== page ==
Ask any senior member of Congress what the highlight of their Hill career has been and many will tell you it was being sworn-in by the Speaker on the opening day of their first Congress. Not that’s it’s been all downhill since, but it’s hard to match the pride one feels, surrounded by family and supporters, of becoming a member of the world’s greatest legislative body.

Historically, not all opening days of a new Congress have been seamless odes to joy. Several have entailed multiple ballots to elect a Speaker, partisan fights over rule changes, or heated disputes over contested election cases (spoiler alert: the majority party usually wins). Such opening day clashes can poison the well for months.

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In my book, “Changing Cultures in Congress: From Fair Play to Power Plays,” I recount the happiness, energy and enthusiasm on display in the House chamber when Rep. Nancy PelosiNancy PelosiGOP group calls on Republican senators to stand up to McConnell on election security in new ads The Hill's Morning Report - Trump hews to NRA on guns and eyes lower taxes Hobbled NRA shows strength with Trump MORE (D-Calif.) was sworn-in as the first woman Speaker on Jan. 4, 2007. Pelosi bested her Republican opponent for Speaker, Rep. John BoehnerJohn Andrew BoehnerLobbyists race to cash in on cannabis boom Rising star Ratcliffe faces battle to become Trump's intel chief This little engine delivers results for DC children MORE (Ohio), on a predictable party-line vote of 233 to 202.

After delivering her acceptance speech, she invited children in the chamber, including her own grandchildren, to join her on the dais as she took the oath of office administered by the dean of the House, Rep. John DingellJohn DingellMcCain and Dingell: Inspiring a stronger Congress Pelosi should take a page from Tip O'Neill's playbook Alaskan becomes longest serving Republican in House history MORE (D-Mich). Over three dozen children swarmed the podium and took turns touching the gavel. Pelosi then swore-in the members of the 110th Congress en masse. With that, the extra TV lights in the chamber were doused and the House proceeded with the more mundane chores of electing other House officers and then taking-up the Democrats’ resolution for adopting House rules for the new Congress.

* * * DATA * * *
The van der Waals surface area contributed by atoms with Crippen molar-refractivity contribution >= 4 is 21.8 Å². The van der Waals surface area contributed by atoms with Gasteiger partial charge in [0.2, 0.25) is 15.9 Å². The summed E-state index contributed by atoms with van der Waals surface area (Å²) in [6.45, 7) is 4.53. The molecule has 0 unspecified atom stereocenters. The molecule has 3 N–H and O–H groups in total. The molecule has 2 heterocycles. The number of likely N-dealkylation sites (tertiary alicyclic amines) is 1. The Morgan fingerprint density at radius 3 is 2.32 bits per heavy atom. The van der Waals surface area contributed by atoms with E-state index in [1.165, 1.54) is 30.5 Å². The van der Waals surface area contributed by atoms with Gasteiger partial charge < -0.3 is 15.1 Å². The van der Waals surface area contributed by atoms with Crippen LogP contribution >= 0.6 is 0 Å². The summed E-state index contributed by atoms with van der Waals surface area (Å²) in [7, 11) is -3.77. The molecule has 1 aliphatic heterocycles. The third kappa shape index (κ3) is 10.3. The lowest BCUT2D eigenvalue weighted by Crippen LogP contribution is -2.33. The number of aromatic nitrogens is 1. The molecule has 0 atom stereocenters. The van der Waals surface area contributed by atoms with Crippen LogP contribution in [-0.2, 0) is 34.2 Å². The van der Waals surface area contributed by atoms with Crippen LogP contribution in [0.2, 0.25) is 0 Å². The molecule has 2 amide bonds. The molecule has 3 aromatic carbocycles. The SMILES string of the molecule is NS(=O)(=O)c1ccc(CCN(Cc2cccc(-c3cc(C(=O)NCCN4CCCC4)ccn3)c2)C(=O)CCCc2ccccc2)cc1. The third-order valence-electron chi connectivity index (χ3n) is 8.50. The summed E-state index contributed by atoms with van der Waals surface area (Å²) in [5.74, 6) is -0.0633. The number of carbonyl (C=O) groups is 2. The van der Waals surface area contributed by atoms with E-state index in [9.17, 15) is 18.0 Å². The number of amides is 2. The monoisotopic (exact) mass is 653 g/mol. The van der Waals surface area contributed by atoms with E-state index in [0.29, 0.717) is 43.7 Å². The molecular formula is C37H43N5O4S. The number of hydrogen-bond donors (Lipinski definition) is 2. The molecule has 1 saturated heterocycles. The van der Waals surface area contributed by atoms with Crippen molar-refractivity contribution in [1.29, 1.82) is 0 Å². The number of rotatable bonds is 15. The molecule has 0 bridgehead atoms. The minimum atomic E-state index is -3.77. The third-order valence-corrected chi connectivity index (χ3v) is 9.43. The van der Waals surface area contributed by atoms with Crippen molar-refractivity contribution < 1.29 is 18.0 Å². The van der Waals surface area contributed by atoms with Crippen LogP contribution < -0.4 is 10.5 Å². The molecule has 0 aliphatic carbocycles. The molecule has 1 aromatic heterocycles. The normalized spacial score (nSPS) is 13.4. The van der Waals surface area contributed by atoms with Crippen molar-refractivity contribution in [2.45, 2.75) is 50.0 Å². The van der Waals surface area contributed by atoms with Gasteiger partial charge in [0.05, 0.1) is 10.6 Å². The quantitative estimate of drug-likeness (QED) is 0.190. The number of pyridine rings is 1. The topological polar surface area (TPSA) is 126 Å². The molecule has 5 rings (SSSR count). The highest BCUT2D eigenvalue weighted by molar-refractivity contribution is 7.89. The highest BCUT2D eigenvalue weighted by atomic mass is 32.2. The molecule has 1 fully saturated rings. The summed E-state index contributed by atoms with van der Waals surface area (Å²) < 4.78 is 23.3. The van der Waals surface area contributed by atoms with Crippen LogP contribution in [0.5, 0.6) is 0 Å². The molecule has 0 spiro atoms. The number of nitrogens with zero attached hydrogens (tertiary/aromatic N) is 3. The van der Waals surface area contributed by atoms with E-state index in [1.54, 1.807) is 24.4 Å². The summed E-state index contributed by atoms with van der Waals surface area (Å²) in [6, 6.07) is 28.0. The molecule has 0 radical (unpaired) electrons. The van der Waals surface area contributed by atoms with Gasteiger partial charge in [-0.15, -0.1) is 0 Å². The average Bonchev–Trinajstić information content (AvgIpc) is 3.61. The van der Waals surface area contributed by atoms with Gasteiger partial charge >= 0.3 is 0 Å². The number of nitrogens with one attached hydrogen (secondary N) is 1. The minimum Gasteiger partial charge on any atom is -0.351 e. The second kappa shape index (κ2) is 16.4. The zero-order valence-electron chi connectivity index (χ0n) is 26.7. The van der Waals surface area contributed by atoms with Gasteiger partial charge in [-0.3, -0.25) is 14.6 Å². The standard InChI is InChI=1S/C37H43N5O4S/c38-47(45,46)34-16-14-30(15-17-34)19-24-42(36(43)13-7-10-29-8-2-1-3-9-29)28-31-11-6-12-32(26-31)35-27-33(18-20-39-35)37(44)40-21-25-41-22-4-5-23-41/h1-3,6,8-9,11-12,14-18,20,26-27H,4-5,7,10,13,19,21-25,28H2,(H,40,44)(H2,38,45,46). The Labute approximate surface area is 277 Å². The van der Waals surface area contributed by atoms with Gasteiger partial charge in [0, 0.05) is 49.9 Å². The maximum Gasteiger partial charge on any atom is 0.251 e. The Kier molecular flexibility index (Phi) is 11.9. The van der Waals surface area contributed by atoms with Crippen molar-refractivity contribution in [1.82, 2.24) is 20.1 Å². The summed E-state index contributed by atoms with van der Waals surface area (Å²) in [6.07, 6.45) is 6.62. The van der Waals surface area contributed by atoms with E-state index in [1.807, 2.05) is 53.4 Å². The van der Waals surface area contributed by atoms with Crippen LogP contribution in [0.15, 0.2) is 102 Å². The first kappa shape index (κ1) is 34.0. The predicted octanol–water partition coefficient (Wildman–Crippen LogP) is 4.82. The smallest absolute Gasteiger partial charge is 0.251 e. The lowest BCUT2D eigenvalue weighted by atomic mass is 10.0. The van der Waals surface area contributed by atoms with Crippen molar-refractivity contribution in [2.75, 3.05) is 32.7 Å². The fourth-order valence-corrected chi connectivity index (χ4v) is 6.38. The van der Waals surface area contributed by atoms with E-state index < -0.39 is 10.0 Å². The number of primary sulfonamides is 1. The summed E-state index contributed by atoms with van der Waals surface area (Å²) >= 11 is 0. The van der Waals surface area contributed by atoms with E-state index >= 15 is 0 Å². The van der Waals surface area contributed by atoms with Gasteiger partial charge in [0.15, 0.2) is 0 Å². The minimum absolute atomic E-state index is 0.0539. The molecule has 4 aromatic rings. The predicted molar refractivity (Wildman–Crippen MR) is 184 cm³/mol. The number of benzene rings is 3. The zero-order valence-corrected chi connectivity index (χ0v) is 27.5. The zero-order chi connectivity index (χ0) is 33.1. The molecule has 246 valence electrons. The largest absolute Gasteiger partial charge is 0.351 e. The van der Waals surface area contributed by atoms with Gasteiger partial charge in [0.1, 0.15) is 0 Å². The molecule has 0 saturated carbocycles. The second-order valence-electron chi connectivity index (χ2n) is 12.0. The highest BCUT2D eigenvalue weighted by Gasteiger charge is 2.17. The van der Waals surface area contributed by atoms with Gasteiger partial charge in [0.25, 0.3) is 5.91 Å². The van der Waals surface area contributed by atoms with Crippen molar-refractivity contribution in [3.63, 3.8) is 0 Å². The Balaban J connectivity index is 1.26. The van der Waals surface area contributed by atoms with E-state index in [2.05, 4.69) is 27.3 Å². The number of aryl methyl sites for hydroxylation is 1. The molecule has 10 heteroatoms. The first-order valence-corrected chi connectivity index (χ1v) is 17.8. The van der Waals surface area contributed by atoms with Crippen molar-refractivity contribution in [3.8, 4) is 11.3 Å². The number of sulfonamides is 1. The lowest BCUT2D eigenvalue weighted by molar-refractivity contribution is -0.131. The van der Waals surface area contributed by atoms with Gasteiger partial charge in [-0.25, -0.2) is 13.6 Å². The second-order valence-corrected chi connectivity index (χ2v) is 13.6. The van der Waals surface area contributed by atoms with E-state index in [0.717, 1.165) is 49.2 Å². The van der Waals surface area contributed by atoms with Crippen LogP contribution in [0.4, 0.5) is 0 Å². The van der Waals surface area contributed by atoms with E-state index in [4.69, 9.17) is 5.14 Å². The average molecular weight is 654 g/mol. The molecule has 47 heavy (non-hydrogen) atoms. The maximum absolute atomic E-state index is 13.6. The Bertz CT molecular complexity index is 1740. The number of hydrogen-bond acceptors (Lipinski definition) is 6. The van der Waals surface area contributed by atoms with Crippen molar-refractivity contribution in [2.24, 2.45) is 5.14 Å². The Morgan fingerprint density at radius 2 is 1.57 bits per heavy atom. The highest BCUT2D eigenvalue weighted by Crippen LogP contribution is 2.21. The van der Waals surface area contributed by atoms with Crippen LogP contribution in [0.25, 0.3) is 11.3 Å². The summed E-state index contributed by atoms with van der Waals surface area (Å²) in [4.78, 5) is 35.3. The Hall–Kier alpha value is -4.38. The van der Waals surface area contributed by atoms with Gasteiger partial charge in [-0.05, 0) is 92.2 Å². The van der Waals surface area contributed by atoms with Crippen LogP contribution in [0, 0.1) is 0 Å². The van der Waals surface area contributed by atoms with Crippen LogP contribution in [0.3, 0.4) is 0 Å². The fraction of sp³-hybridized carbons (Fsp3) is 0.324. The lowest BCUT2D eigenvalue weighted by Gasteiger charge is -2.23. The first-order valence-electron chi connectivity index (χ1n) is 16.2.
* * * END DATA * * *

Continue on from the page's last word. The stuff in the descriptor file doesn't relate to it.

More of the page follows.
Next year, when Pelosi vies for her third term as Speaker on Jan. 3, elevation will not be as effortless. Whereas in 2007 her caucus nominated her by unanimous vote, this year 32 Democrats voted against her nomination while 203 voted for her. Assuming all House members vote for someone, she will need 218 floor votes to win.

If she is not able to nail down another 15 votes using promises and persuasion, Pelosi and her lieutenants are urging the remaining dissidents to vote “present.” Those votes would not count toward determining a majority. For instance, if 35 members vote “present,” that lowers the threshold for victory from 218 votes to 201 votes since only 400 members will have voted for someone. If Pelosi comes up short on the first ballot, there will be additional ballots until a majority of those voting elect her or someone else. If Pelosi is not able to persuade sufficient members to vote present, it is not clear what it will take. The anti-Pelosi forces have no specific House reform proposals to leverage as bargaining chips, nor are they pushing any viable, alternative candidate. Their sole mantra seems to be, “New Leadership.”

Pelosi may end-up taking a page from the 1923 Speaker’s election when a group of progressive Republicans refused to support their party’s nominee for Speaker, Rep. Frederick H. Gillett of Massachusetts, voting instead for two other candidates. After eight ballots spanning two days, Majority Leader Nicholas Longworth of Ohio brokered a compromise: one of the progressives would be added to the Rules Committee roster, and the committee was directed to hold hearings and report back any proposed House rules changes in 32 days. In the interim, the House adopted the rules of the previous Congress and elected Gillett as Speaker. The compromise succeeded and several significant rules changes were adopted.

However, in the following Congress, with a much larger Republican contingent and Longworth as Speaker, the GOP majority expelled 12 members from the caucus and stripped them of their committee seniority for supporting the Progressive Party’s 1924 presidential candidate. Moreover, a major rule change they championed in the previous Congress, liberalizing the discharge petition process, was reversed.

Pelosi already supports creation a House select committee on improving the operations of Congress. It could easily be required to report back its recommendations by a date certain, as was done in 1924. But it’s not clear that any rules changes will mollify the outliers short of one imposing a one-year term limit on the Speaker.

The progressives enjoyed a brief and heady taste of power in 1924, but by the next Congress they learned that a pivotal minority can quickly become a sapless twig. This year’s Democratic insurgents should consider just what kind of future they want in the House and how they intend to attain it. The thrill of an attempted coup leaves few laurels to rest on.

Don Wolfensberger, a fellow at the Woodrow Wilson Center and Bipartisan Policy Center, is author of “Changing Cultures in Congress: From Fair Play to Power Plays,” and former staff director of the House Rules Committee. The views expressed are solely his own.